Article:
The rise of “pulp fiction” in the United States began as a flashy offshoot of the sudden and unprecedented democratization of reading that followed the upheavals of the Civil War. Soaring literacy rates among the working class joined with new technologies of paper production, created a thriving market for accessible, entertaining stories in an inexpensive, portable format.
To meet this demand, the pulp book and magazine industry invented itself from the ground up, recruiting hundreds of new artists and writers. By the 1920s, publishers were churning out an astonishing number of magazines and books in such wide-ranging genres as science fiction, romance, western, horror, and crime. In an increasingly saturated market of mass distribution, pulp publishers competed for consumers’ attention with sleek cover art whose bold colours and design masked the cheap paper stock lurking within. (The Rise of Pulp Fiction)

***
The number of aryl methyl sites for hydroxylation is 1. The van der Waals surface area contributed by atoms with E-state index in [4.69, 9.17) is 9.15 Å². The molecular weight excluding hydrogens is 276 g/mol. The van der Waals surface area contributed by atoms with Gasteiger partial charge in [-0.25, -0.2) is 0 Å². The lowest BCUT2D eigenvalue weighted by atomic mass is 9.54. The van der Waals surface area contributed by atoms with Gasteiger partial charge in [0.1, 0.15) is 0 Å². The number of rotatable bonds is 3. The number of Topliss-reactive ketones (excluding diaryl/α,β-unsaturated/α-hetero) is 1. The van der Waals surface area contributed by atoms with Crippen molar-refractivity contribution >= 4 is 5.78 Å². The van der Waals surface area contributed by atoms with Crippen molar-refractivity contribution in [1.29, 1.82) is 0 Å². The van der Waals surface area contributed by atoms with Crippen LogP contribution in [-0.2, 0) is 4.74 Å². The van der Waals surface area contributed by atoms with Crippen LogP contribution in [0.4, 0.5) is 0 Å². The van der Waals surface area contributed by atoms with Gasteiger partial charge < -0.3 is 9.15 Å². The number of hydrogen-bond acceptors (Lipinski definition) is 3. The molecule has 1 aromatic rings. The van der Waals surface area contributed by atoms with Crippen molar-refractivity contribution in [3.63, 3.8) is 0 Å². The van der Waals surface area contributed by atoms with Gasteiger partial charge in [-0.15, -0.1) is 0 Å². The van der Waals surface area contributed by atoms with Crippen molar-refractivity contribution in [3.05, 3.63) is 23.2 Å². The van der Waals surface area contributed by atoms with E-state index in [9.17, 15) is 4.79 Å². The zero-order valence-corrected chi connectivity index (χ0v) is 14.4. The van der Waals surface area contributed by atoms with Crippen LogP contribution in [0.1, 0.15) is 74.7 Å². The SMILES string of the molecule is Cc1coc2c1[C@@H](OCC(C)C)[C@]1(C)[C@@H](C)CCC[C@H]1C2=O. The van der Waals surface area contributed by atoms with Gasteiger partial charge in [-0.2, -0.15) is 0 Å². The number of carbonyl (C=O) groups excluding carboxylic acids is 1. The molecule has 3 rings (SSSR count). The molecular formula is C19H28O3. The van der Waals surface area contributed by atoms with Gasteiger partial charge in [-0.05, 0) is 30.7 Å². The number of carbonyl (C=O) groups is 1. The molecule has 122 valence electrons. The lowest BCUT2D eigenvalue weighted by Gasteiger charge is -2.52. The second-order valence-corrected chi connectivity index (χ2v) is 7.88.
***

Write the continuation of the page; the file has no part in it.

Pulp Fiction got its name from the paper it was printed on. Magazines featuring such stories were typically published using cheap, ragged-edged paper made from wood pulp. These magazine covers were sometimes called pulps.
Though the heyday of pulp fiction has passed their eye-catching covers and dramatic, fast-pace and simple stories, have left behind a legacy that can still be seen in today’s movies, TV, books and comics, featuring action heroes and over-the-top villains.